Your IP: 54.144.55.253 United States Near: United States

Lookup IP Information

Previous 1 2 3 4 5 6 7 8 

Below is the list of all allocated IP address in 249.78.0.0 - 249.78.255.255 network range, sorted by latency.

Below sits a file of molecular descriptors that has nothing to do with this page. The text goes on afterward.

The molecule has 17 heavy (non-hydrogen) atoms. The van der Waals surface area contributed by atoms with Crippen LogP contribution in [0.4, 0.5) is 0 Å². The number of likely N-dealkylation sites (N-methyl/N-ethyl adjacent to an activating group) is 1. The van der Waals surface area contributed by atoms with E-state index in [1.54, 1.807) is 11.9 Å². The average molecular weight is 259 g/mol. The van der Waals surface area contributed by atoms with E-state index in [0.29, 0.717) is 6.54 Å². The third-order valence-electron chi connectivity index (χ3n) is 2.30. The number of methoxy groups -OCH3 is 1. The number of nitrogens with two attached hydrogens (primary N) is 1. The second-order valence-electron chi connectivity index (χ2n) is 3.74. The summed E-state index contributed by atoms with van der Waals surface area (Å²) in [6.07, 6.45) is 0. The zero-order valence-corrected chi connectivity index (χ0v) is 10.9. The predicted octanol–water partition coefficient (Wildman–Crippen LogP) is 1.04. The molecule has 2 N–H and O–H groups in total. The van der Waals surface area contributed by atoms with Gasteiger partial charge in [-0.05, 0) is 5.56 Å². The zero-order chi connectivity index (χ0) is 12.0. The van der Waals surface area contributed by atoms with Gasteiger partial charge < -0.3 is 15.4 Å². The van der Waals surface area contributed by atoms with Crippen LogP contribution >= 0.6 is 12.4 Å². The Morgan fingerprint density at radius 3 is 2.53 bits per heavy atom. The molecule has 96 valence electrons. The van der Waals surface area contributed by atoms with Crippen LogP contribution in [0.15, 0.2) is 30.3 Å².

2009 PGA Championship Tournament information Dates August 13–16, 2009 Location Chaska, Minnesota Course(s) Hazeltine National Golf Club Tour(s) PGA Tour PGA European Tour Japan Golf Tour Statistics Par 72 Length 7,674 Field 156 players, 80 after cut Cut +4 (148) Prize fund $7,500,000[1] Winner's share $1,350,000 Champion Yang Yong-eun 280 (−8) The 2009 PGA Championship was the 91st PGA Championship and was played from August 13–16 at Hazeltine National Golf Club in Chaska, Minnesota. Prior to 2009 the last major played at Hazeltine was the 2002 PGA Championship, the 84th PGA Championship, which was won by Rich Beem. The 2009 course is notable for having a greater length than any other course to host a major. Yang Yong-eun, more commonly referred to as Y.E. Yang in the United States, won his first major by three strokes over four-time champion Tiger Woods, marking the first time that Woods had failed to win a major he had led after 54 holes. Yang also became the first Asian-born player to win a men's major championship (although the third of Asian descent, after Woods and the Indian Fijian Vijay Singh).[2] Contents 1 Course layout 2 Field 2.1 Past champions in the field 2.1.1 Made the cut 2.1.2 Missed the cut 3 Round summary 3.1 First round 3.2 Second round 3.3 Third round 3.4 Final round 4 References 5 External links Course layout The 2009 PGA Championship at Hazeltine National Golf Club Tee Rating/Slope 1 2 3 4 5 6 7 8 9 OUT 10 11 12 13 14 15 16 17 18 IN TOTAL Yardage N/A 490 431 633 210 448 405 572 176 432 3,797 452 606 518 248 352 642 402 182 475 3,877 7,674 Par N/A 4 4 5 3 4 4 5 3 4 36 4 5 4 3 4 5 4 3 4 36 72 Field The following were the qualification criteria that were used to select the field.[3] Each player is listed according to the first category by which he qualified, but other categories are shown in parentheses: 1. All former PGA Champions Paul Azinger, Rich Beem, Mark Brooks, John Daly, Steve Elkington, Pádraig Harrington (4,6,8), Davis Love III (8,10), Shaun Micheel, Phil Mickelson (3,6,8,9,10), Vijay Singh (8,10), David Toms (6,8), Bob Tway, Tiger Woods (2,3,4,8,10) (Eligible but not competing: Jack Burke, Jr., Dow Finsterwald, Raymond Floyd, Doug Ford, Al Geiberger, Wayne Grady, David Graham, Hubert Green, Don January, John Mahaffey, Larry Nelson, Bobby Nichols, Jack Nicklaus, Gary Player, Nick Price, Jeff Sluman, Dave Stockton, Hal Sutton, Lee Trevino, Lanny Wadkins) 2. Last five U.S. Open Champions Ángel Cabrera (3,8), Michael Campbell, Lucas Glover (8), Geoff Ogilvy (8,10) 3. Last five Masters Champions Zach Johnson (8,10) Trevor Immelman withdrew prior to the championship with a wrist injury.[4] 4. Last five British Open Champions Stewart Cink (8,9,10) 5. Current Senior PGA Champion Michael Allen 6. 15 low scorers and ties in the 2008 PGA Championship Stuart Appleby (8), Aaron Baddeley, Ben Curtis (8,9), Ken Duke, Steve Flesch, Alastair Forsyth, Sergio García (8), Graeme McDowell, Prayad Marksaeng, Andrés Romero, Justin Rose, Jeev Milkha Singh, Henrik Stenson (8,10), Camilo Villegas (8,10), Charlie Wi (8) Paul Casey (8,10) withdrew prior to the championship due to a rib injury.[5] 7. 20 low scorers in the 2009 PGA Professional National Championship Sam Arnold, Ryan Benzel, Greg Bisconti, Keith Dicciani, Brian Gaffney, Bob Gaus, Scott Hebert, Todd Lancaster, Eric Lippert, Mitch Lowe, Mike Miles, Lee Rinker, Kevin Roman, Steve Schneiter, Mark Sheftic, Mike Small, Chris Starkjohann, Grant Sturgeon, Craig Thomas, Tim Weinhart 8. Top 70 leaders in official money standings from the 2008 WGC-Bridgestone Invitational and Legends Reno-Tahoe Open to the 2009 Buick Open Robert Allenby, Stephen Ames, Woody Austin, Briny Baird, Cameron Beckman (10), Chad Campbell (9), K. J. Choi, Tim Clark, Ben Crane, Brian Davis, Luke Donald, Jason Dufner, Ernie Els, Jim Furyk (9), Brian Gay (10), Mathew Goggin, Retief Goosen (10), Paul Goydos, J. J. Henry, Charley Hoffman, Charles Howell III, Dustin Johnson (10), Jerry Kelly (10), Anthony Kim (9), Justin Leonard (9), Hunter Mahan (9), John Mallinger, Steve Marino, John Merrick, Kevin Na, Sean O'Hair (10), Jeff Overton, Pat Perez (10), Kenny Perry (9,10), Carl Pettersson (10), Ian Poulter, Brett Quigley, John Rollins (10), Rory Sabbatini (10), John Senden, Kevin Streelman, Steve Stricker (9,10), Kevin Sutherland, D. J. Trahan, Bo Van Pelt (10), Scott Verplank, Nick Watney (10), Bubba Watson, Mike Weir, Lee Westwood, Mark Wilson (10), Yang Yong-eun (10) 9. Members of the 2008 United States Ryder Cup team J. B. Holmes, Boo Weekley 10. Winners of tournaments co-sponsored or approved by the PGA Tour since the 2008 PGA Championship Michael Bradley, Nathan Green, Will MacKenzie, Ryan Palmer, Marc Turnesa 11. The PGA of America reserves the right to invite additional players not included in the categories listed above[6] Darren Clarke, Fred Couples, Nick Dougherty, Johan Edfors, Gonzalo Fernández-Castaño, Ross Fisher, Hiroyuki Fujita, Richard Green, Anders Hansen, Søren Hansen, Peter Hanson, Ryuji Imada, Ryo Ishikawa,[7] Miguel Ángel Jiménez, Brendan Jones, Shingo Katayama, Martin Kaymer, Søren Kjeldsen, Tom Lehman,[8] Thomas Levet, Rory McIlroy, Francesco Molinari, Colin Montgomerie, Louis Oosthuizen, Rod Pampling, Corey Pavin, Álvaro Quirós, Charl Schwartzel, Adam Scott, Michael Sim, David Smail, Brandt Snedeker, Richard Sterne, Thongchai Jaidee, Anthony Wall, Steve Webster, Oliver Wilson, Chris Wood Robert Karlsson withdrew prior to the championship due to an eye injury.[9] 12. Vacancies are filled by the first available player from the list of alternates (those below 70th place in official money standings)[6] Scott McCarron (72) – took spot reserved for WGC-Bridgestone Invitational winner (Tiger Woods already eligible) Matt Kuchar (73) – took spot reserved for Legends Reno-Tahoe Open winner (John Rollins already eligible) Bob Estes (75) – replaced Trevor Immelman[4] Michael Letzig (78) – withdrew from alternate list[10] Tim Petrovic (79) – replaced Paul Casey[5] Past champions in the field Made the cut Player Country Year(s) won R1 R2 R3 R4 Total To par Finish Tiger Woods  United States 1999, 2000, 2006, 2007 67 70 71 75 283 –5 2 Pádraig Harrington  Ireland 2008 68 73 69 78 288 E T10 Vijay Singh  Fiji 1998, 2004 69 72 75 73 289 +1 T16 David Toms  United States 2001 69 75 72 77 293 +5 T36 Rich Beem  United States 2002 71 76 75 72 294 +6 T43 Bob Tway  United States 1986 72 76 74 74 217 +8 T56 Phil Mickelson  United States 2005 74 74 76 76 300 +12 73 Missed the cut Player Country Year(s) won R1 R2 Total To par Mark Brooks  United States 1996 74 75 149 +5 Davis Love III  United States 1997 76 73 149 +5 Steve Elkington  Australia 1995 75 75 150 +6 Paul Azinger  United States 1993 74 80 154 +10 Shaun Micheel  United States 2003 76 78 154 +10 John Daly  United States 1991 78 WD 78 +6 Round summary First round Tiger Woods had the outright lead after shooting a 67 on his first round, which included 5 birdies and no bogeys. Defending champion Pádraig Harrington, who played in the same group as Woods, was alone in second place after a 68. 2001 PGA champion David Toms was also one of the golfers to make a move. He made many long birdie putts and par saves to shoot a 69, placing him in a group of six tied for third that also included two-time PGA Championship winner Vijay Singh.[11] World number two Phil Mickelson struggled slightly, shooting a 2-over par 74. John Daly, winner in 1991, withdrew after shooting a 78 citing a back injury.[12] # Player Country Score To par 1 Tiger Woods  United States 67 −5 2 Pádraig Harrington  Ireland 68 −4 T3 Robert Allenby  Australia 69 −3 Mathew Goggin  Australia Hunter Mahan  United States Álvaro Quirós  Spain Vijay Singh  Fiji David Toms  United States T9 Michael Bradley  United States 70 −2 Ben Crane  United States Gonzalo Fernández-Castaño  Spain Paul Goydos  United States Søren Kjeldsen  Denmark Graeme McDowell  Northern Ireland Thongchai Jaidee  Thailand Lee Westwood  England Second round Tiger Woods broke away from the pack with a run of three straight birdies on the back nine, finishing the round with a four-shot lead. It is his largest margin after two rounds at a major since the 2005 British Open at St Andrews, when he led by five.[13] Conditions on the second day were tough, with strong winds playing with putts and the greens uneven.[13] Vijay Singh, Lucas Glover and Brendan Jones, who moved up the leaderboard all played in the morning. Pádraig Harrington and Ross Fisher, had to cope with the fierce winds.[13] # Player Country Score To par 1 Tiger Woods  United States 67–70=137 −7 T2 Ross Fisher  England 73–68=141 −3 Lucas Glover  United States 71–70=141 Pádraig Harrington  Ireland 68–73=141 Brendan Jones  Australia 71–70=141 Vijay Singh  Fiji 69–72=141 T7 Ian Poulter  England 72–70=142 −2 Lee Westwood  England 70–72=142 T9 Ernie Els  South Africa 75-68=143 −1 Martin Kaymer  Germany 73-70=143 Søren Kjeldsen  Denmark 70-73=143 Yang Yong-eun  South Korea 73-70=143 Third round Tiger Woods played a safe round, avoiding throwing away shots. His lead was halved to two shots over Pádraig Harrington and 2009 Honda Classic winner Yang Yong-eun.[14] Henrik Stenson, winner of this year's Players Championship, scored a round of 68 and was in the group that played along with U.S. Open champion Lucas Glover.[14] Ernie Els was as close as one shot from the lead but finished with three straight bogeys.[14] # Player Country Score To par 1 Tiger Woods  United States 67–70–71=208 −8 T2 Pádraig Harrington  Ireland 68–73–69=210 −6 Yang Yong-eun  South Korea 73–70–67=210 T4 Lucas Glover  United States 71–70–71=212 −4 Henrik Stenson  Sweden 73–71–68=212 T6 Ernie Els  South Africa 75–68–70=213 −3 Søren Kjeldsen  Denmark 70–73–70=213 T8 Ross Fisher  England 73–68–73=214 −2 Brendan Jones  Australia 71–70–73=214 Martin Kaymer  Germany 73–70–71=214 Álvaro Quirós  Spain 69–76–69=214 John Rollins  United States 73–73–68=214 Final round Struggling with his putting all day, Tiger Woods was in jeopardy of losing a major for the first time when leading after 54 holes. The only player who was able to take advantage of this was Woods' playing partner, Yang Yong-eun. Defending champion Pádraig Harrington was in contention early, but made a quintuple-bogey 8 on the par-3 8th, causing him to fall from tied for 2nd to tied for 10th. Tied on the short par-4 14th, Yang chipped in for eagle from just off the green, whereas Woods was only able to make birdie. This enabled Yang to take the lead and he did not relinquish it, sealing the victory by drawing a remarkable 210-yard approach around a tree to within ten feet on the final hole, setting up a birdie against Woods' closing bogey and a winning margin of three strokes.[15][16] # Player Country Score To par 1 Yang Yong-eun  South Korea 73–70–67–70=280 −8 2 Tiger Woods  United States 67–70–71–75=283 −5 T3 Rory McIlroy  Northern Ireland 71–73–71–70=285 −3 Lee Westwood  England 70–72–73–70=285 5 Lucas Glover  United States 71–70–71–74=286 −2 T6 Ernie Els  South Africa 75–68–70–74=287 −1 Martin Kaymer  Germany 73–70–71–73=287 Søren Kjeldsen  Denmark 70–73–70–74=287 Henrik Stenson  Sweden 73–71–68–75=287 T10 Pádraig Harrington  Ireland 68–73–69–78=288 E Dustin Johnson  United States 72–73–73–70=288 Zach Johnson  United States 74–73–70–71=288 Graeme McDowell  Northern Ireland 70–75–71–72=288 John Merrick  United States 72–72–74–70=288 Francesco Molinari  Italy 74–73–69–72=288 References ^ The 91st PGA Championship – Prize Money Breakdown ^ "Yang outplays Woods for USPGA win". BBC Sport. 2009-08-16. http://news.bbc.co.uk/sport2/hi/golf/8204549.stm. Retrieved 2009-08-17.  ^ 2008 PGA Championship Eligibility – no changes for 2009 ^ a b Injured Immelman to miss a 3rd straight major ^ a b Citing injury, England's Casey pulls out of PGA Championship ^ a b 91st PGA Championship Entry List as of August 9, 2009 ^ Ishikawa gets PGA Championship invite ^ Minnesotan Tom Lehman gets exemption into PGA Championship ^ Karlsson out of PGA Championship ^ Notebook: Irish drums highlight Harrington's Champions dinner – Divots ^ "Woods lays down gauntlet in USPGA". BBC Sport. 2009-08-13. http://news.bbc.co.uk/sport2/hi/golf/8200616.stm. Retrieved 2009-08-17.  ^ Daly withdraws from PGA Championship ^ a b c Armour, Nancy (14 August 2009). "Woods builds a 4-shot lead in the PGA". Associated Press (Yahoo Sports). Archived from the original on 2009-08-17. http://sports.yahoo.com/golf/pga/news?slug=ap-pgachampionship&prov=ap&type=lgns. Retrieved 14 August 2009.  ^ a b c Ferguson, Doug (15 August 2009). "Tiger claws out a 2-shot lead at the PGA". Associated Press (Yahoo Sports). Archived from the original on 2009-08-17. http://sports.yahoo.com/golf/pga/news?slug=ap-pgachampionship&prov=ap&type=lgns. Retrieved 16 August 2009.  ^ Yang stuns Tiger to become 1st Asian to win major ^ [1] External links 2009 Official site Hazeltine National Golf Club Preceded by 2009 Open Championship Major Championships Succeeded by 2010 Masters v · d · e2009 Men's Major Golf Championships The Masters · U.S. Open · The Open Championship · PGA Championship v · d · ePGA Championships 1910 | 1911 | 1912 | 1913 | 1914 | 1915 | 1916 | 1917 | 1918 | 1919 1920 | 1921 | 1922 | 1923 | 1924 | 1925 | 1926 | 1927 | 1928 | 1929 1930 | 1931 | 1932 | 1933 | 1934 | 1935 | 1936 | 1937 | 1938 | 1939 1940 | 1941 | 1942 | 1943 | 1944 | 1945 | 1946 | 1947 | 1948 | 1949 1950 | 1951 | 1952 | 1953 | 1954 | 1955 | 1956 | 1957 | 1958 | 1959 1960 | 1961 | 1962 | 1963 | 1964 | 1965 | 1966 | 1967 | 1968 | 1969 1970 | 1971 | 1972 | 1973 | 1974 | 1975 | 1976 | 1977 | 1978 | 1979 1980 | 1981 | 1982 | 1983 | 1984 | 1985 | 1986 | 1987 | 1988 | 1989 1990 | 1991 | 1992 | 1993 | 1994 | 1995 | 1996 | 1997 | 1998 | 1999 2000 | 2001 | 2002 | 2003 | 2004 | 2005 | 2006 | 2007 | 2008 | 2009 2010 | 2011 | 2012 | 2013 | 2014 | 2015 | 2016 | 2017 | 2018 | 2019